The propagation of electro-magnetic signals over the ocean is primarily affected by atmospheric refraction and scattering from the rough ocean surface. Wave-guides (also known as refractive ducts) occurring in the first tens of meters above the sea surface have been modeled extensively, as they influence communications. However, discrepancies between models and measurements have been detected. Here we study experimentally the structure of the atmospheric refractive index and the ocean surface statistics, pertinent to EM signals scattering. The structure and the dynamics the marine atmospheric boundary layer is profoundly affected by the ocean surface waves, which deform the mean wind flow streamlines. In the presence of gradients of the atmospheric humidity and temperature, the deformation of the streamlines displaces the sheared profiles of these quantities and leads to wave-induced fluctuations of the atmospheric refractive index. As a result, radio and optical signals propagating over the ocean encounter a semi-periodic refractive structure, which along with the turbulence can degrade signal's energy. The wave-induced fluctuations of the refractive index are unique to the oceanic environment. Their structure function does not follow the power 2/3 scaling law, valid for turbulent fluctuations, and thus their influence should be studied separately. We analyze data of atmospheric turbulence, humidity, temperature, and sea surface temperature and waves from the Rough Evaporation Duct experiment, conducted in part from the instrument platform FLIP in the open ocean North of Oahu, Hawaii.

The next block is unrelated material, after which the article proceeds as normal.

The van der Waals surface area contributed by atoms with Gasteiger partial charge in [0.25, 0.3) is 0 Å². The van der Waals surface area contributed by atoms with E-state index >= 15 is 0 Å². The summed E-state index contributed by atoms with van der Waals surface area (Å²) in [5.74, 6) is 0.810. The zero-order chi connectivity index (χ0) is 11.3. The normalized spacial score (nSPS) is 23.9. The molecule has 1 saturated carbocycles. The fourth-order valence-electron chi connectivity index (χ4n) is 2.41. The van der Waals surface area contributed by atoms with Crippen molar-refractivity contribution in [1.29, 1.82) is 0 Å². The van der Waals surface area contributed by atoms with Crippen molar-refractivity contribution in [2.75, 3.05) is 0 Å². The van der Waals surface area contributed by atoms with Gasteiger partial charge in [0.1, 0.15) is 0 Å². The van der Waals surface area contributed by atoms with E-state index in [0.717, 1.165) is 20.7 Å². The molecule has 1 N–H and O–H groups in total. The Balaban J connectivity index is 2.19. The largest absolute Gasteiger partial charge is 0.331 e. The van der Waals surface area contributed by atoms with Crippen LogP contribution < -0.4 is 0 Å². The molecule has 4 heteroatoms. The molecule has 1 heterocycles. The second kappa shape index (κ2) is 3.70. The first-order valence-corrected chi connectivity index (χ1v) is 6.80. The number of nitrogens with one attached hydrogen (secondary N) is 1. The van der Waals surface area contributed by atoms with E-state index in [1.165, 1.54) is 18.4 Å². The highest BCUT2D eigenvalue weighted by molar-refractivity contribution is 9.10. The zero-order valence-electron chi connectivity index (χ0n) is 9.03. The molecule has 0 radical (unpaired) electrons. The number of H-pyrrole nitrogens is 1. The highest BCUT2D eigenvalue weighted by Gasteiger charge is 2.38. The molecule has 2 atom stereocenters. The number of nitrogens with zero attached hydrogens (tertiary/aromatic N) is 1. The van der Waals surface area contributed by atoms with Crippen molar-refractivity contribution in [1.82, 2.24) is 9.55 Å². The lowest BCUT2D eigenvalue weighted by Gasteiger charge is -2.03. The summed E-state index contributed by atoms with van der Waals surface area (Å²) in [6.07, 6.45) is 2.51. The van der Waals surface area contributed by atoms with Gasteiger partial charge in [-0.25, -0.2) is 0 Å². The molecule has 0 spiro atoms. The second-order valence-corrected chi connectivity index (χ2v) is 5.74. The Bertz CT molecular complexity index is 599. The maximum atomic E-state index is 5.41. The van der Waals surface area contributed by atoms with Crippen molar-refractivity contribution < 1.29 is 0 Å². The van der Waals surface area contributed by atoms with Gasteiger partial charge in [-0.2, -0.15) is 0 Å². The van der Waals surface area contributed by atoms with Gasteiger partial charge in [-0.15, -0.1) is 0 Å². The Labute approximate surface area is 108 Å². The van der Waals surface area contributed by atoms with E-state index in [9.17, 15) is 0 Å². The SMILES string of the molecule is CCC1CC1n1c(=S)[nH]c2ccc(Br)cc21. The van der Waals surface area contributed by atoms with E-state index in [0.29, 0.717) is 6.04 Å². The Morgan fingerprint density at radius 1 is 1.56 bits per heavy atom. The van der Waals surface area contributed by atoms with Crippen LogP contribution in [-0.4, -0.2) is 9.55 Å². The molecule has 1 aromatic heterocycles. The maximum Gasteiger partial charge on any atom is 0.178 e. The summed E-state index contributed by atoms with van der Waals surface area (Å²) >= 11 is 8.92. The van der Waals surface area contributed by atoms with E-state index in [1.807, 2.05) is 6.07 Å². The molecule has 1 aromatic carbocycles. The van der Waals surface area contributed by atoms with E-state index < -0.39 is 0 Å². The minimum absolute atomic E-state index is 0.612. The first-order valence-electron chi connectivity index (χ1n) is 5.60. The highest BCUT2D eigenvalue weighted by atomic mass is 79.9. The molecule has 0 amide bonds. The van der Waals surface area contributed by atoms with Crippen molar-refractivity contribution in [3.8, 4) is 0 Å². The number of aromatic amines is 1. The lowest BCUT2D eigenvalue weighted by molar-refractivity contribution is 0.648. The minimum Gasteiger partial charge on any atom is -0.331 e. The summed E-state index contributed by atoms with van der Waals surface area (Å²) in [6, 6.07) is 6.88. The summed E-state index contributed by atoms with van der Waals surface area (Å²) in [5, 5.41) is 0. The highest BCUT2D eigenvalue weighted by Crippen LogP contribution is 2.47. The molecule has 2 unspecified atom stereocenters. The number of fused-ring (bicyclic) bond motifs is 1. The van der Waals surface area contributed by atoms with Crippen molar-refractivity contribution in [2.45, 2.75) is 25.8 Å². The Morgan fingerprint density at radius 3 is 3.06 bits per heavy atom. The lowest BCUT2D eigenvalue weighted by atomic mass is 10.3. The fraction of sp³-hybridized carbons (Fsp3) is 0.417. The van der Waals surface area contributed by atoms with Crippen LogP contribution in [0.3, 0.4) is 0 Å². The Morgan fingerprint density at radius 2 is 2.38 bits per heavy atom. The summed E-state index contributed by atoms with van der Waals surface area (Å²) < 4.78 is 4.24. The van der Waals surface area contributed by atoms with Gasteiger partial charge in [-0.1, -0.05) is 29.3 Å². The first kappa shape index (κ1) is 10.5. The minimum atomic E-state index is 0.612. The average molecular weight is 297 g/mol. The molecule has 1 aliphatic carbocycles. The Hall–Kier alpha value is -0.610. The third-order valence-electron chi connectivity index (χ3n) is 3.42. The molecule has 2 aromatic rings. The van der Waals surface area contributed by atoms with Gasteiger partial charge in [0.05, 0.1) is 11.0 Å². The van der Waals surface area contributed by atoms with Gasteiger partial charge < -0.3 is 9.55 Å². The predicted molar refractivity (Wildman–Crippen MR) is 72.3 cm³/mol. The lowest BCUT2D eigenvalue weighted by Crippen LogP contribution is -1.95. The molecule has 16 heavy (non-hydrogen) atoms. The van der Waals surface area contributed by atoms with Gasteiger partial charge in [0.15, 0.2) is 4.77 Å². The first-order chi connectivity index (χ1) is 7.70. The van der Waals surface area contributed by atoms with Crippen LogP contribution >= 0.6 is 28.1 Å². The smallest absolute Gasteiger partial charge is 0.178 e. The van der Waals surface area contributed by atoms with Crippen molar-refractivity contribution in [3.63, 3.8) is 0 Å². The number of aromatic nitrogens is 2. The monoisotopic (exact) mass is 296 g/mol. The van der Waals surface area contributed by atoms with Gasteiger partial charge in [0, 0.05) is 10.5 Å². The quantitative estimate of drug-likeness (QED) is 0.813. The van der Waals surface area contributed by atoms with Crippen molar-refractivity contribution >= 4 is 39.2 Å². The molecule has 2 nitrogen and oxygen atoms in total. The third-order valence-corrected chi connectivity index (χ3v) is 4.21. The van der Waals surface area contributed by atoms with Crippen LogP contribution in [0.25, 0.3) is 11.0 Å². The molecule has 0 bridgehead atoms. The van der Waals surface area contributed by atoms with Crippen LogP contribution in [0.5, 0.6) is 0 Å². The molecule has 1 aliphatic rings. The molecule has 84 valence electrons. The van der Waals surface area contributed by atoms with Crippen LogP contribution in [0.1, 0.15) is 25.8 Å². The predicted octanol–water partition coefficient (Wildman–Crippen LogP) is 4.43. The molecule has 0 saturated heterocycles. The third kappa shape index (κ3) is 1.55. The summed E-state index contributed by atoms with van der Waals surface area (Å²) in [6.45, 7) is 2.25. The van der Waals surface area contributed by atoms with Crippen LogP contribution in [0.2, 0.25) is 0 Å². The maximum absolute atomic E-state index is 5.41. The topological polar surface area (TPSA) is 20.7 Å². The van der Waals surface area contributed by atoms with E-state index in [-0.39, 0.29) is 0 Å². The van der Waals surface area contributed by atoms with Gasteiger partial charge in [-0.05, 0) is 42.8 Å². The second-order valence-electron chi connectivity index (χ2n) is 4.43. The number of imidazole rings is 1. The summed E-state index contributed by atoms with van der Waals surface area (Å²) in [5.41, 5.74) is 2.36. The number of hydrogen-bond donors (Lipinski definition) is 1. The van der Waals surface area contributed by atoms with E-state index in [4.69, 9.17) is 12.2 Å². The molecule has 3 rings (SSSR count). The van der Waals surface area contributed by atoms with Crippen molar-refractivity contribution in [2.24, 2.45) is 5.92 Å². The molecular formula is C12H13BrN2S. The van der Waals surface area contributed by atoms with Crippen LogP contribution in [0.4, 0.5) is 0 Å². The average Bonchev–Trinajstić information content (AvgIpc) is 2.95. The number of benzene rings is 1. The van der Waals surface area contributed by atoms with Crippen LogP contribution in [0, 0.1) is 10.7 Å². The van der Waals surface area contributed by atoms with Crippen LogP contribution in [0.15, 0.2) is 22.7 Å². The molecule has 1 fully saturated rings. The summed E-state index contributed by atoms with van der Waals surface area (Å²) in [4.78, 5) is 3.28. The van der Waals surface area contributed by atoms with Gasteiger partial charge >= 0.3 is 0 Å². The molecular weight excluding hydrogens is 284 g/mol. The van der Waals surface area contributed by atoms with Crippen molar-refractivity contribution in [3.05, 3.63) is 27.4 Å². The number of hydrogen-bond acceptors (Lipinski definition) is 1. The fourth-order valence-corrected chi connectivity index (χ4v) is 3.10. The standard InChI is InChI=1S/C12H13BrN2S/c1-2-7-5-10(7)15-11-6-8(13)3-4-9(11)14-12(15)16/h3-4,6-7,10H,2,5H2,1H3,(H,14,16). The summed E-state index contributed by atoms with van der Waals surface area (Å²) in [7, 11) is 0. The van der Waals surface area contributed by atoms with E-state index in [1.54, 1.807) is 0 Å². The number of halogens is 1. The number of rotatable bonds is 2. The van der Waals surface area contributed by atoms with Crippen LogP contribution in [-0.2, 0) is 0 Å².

6. Atmospheric response in aurora experiment: Observations of E and F region neutral winds in a region of postmidnight diffuse aurora

    NASA Technical Reports Server (NTRS)

    Larsen, M. F.; Marshall, T. R.; Mikkelsen, I. S.; Emery, B. A.; Christensen, A.; Kayser, D.; Hecht, J.; Lyons, L.; Walterscheid, R.

    1995-01-01